“I look at our company and I don’t think there’s a similarity. I think for us, we are very pleased with our talent, our assets, our culture, our resources. I think we have a unique company, well positioned to compete vigorously for talent, for customers and growth in the years ahead,” he told shareholders at the company’s annual meeting today in response to a shareholder question.
The NBCUniversal parent had been seen as an interested partner for WarnerMedia despite overlaps likely to stoke regulatory concern. It could also have made a play for MGM although most parties retreated as the price-tag crept higher and Amazon scooped up the studio for $8.45 billion. But Roberts is correct, AT&T had a particular set of issues – the first being the billions it must spend to buy spectrum and roll out 5G isn’t compatible with the heavy content investment required to grow HBO Max.
AT&T will spin WarnerMedia off into a new company merged with Discovery in a $43-billion deal expected to close in the middle of next year.
The hookups, driven by streaming considerations, have put a spotlight on NBU’s Peacock, which launched last summer. Roberts said the service is “off to a great start” but acknowledged “the streaming world is extremely competitive.”
The “differentiating” factor was to make Peacock essentially free from the start, adding additional content to a premium version. The pandemic, which axed the Olympics last summer and halted production, squeezed the new content the streamer was counting on to help drive awareness.
Peacock hit 42 million subscribers in the first quarter.
“It was the library and relationships we have with our partners that helped Peacock become a breakout success in the first year. A lot had to do with Xfinity and the bundling of Peacock, and an easy way to search the platform.” With production back, “We are only going to see progress.”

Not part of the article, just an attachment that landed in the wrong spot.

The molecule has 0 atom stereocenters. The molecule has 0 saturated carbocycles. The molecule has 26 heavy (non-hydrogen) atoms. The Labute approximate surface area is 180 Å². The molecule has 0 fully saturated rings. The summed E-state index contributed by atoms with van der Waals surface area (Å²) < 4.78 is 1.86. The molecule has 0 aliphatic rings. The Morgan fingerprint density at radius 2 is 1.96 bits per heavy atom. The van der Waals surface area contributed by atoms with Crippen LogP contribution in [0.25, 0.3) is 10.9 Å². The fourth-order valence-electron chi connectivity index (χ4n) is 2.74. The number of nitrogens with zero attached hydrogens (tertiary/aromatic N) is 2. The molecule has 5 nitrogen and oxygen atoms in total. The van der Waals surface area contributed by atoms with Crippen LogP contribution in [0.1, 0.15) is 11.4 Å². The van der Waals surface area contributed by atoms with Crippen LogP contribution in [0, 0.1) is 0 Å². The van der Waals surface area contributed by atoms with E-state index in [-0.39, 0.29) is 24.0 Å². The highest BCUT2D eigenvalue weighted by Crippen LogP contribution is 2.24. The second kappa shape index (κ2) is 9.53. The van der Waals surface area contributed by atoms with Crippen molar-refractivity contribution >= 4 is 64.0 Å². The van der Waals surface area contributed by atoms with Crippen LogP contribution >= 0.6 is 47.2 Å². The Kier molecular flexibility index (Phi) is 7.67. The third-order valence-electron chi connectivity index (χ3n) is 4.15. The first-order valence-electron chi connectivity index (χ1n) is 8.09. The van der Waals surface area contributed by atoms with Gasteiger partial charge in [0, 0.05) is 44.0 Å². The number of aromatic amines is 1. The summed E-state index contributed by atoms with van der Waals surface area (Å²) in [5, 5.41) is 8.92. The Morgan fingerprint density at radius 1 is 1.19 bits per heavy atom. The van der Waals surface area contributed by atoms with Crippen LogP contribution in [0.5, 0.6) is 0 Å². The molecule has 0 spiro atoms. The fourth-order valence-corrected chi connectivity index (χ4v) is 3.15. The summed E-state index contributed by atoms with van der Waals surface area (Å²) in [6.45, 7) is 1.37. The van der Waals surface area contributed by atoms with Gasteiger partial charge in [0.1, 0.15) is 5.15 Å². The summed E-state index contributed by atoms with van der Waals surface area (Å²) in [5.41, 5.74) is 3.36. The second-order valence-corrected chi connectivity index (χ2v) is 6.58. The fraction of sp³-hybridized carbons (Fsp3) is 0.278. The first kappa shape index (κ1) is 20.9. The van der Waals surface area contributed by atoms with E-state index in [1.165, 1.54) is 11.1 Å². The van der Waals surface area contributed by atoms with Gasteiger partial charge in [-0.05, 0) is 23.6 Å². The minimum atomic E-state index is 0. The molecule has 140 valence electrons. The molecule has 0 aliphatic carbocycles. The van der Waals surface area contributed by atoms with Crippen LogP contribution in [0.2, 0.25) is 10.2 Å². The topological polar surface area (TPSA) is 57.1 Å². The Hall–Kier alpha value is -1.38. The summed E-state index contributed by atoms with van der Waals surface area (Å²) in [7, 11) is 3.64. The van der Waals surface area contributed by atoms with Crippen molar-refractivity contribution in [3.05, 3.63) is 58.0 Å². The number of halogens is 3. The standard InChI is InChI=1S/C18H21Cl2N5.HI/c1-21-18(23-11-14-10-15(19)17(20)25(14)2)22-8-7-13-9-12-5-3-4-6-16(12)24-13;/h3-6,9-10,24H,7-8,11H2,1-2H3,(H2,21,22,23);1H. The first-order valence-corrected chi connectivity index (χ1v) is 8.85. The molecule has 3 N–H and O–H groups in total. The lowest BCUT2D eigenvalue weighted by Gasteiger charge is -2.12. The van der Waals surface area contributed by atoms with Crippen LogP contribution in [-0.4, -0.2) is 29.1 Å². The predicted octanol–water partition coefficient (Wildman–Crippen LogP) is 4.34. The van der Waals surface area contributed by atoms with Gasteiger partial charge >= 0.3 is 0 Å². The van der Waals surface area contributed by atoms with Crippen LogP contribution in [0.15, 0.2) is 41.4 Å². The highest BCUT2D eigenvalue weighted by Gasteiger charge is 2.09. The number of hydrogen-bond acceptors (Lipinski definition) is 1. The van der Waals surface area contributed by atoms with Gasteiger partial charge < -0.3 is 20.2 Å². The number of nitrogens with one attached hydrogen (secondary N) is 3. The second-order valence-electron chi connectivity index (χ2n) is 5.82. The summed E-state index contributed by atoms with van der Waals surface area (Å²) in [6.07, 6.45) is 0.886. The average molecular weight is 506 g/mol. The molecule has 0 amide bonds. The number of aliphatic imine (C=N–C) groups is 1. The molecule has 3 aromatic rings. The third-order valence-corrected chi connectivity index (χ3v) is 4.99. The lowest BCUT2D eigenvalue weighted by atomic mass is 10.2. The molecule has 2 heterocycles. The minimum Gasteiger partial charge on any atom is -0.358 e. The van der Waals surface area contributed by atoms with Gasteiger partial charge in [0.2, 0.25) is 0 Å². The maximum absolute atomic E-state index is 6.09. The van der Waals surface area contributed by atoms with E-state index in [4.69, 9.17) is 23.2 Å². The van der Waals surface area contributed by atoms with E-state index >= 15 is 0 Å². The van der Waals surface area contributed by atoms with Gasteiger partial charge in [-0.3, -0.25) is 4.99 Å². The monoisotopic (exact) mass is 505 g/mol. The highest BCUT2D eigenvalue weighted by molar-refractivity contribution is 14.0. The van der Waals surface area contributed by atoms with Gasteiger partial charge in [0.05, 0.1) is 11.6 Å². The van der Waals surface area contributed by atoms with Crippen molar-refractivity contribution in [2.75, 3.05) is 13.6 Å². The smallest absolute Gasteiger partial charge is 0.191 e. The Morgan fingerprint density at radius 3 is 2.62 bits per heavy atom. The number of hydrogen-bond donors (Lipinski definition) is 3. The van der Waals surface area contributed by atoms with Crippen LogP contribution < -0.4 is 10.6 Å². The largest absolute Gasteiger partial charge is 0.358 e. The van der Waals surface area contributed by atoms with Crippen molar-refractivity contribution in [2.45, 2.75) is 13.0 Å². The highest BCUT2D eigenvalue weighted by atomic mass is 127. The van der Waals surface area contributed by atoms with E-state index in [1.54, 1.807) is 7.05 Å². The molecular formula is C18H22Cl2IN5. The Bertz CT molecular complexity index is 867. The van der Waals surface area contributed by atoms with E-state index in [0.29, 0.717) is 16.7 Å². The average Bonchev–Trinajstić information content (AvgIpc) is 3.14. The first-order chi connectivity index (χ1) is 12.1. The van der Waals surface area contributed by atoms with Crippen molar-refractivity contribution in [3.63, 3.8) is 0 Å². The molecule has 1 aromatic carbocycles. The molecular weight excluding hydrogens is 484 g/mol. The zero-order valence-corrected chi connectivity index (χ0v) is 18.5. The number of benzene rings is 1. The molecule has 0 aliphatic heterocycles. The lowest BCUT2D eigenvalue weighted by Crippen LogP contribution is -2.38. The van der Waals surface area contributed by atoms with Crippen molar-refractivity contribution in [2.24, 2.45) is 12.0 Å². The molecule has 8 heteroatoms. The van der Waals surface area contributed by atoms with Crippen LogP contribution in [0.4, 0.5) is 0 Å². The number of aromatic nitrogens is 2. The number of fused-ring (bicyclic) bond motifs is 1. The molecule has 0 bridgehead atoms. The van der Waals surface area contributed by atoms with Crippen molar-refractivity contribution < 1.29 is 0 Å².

Of the 42 million sign-ups, execs have estimated about one-third are actively viewing Peacock each month. The WWE Network, which Peacock absorbed in March, has helped stimulate viewing, but the service is still not carried by Amazon Fire TV or Samsung, the No. 1 smart-TV maker in the U.S. That has hampered the rollout, as has the impact of Covid-19 on production.
Meanwhile, “We will continue to invest in our NBC networks and our cable networks and find a great balance,” he said. Cable and broadcast continue “to assist that transition and contribute to value, whether advertising or fees or selling content to the streaming services. So it’s a complicated, totally intertwined ecosystem. Some companies are well positioned to take advantage of that shift,” some aren’t.
“For our company, I am really pleased where we sit.”
He skirted a question about whether theme parks would require proof of vaccination. Rules and protocols are constantly being updated, he said, and the teams have done “a great job working with local, municipal, state and CDC guidelines.”
At the broader company, he said the idea is for “most employees to be back to the office most days” in September.
Dade Hayes contributed to this report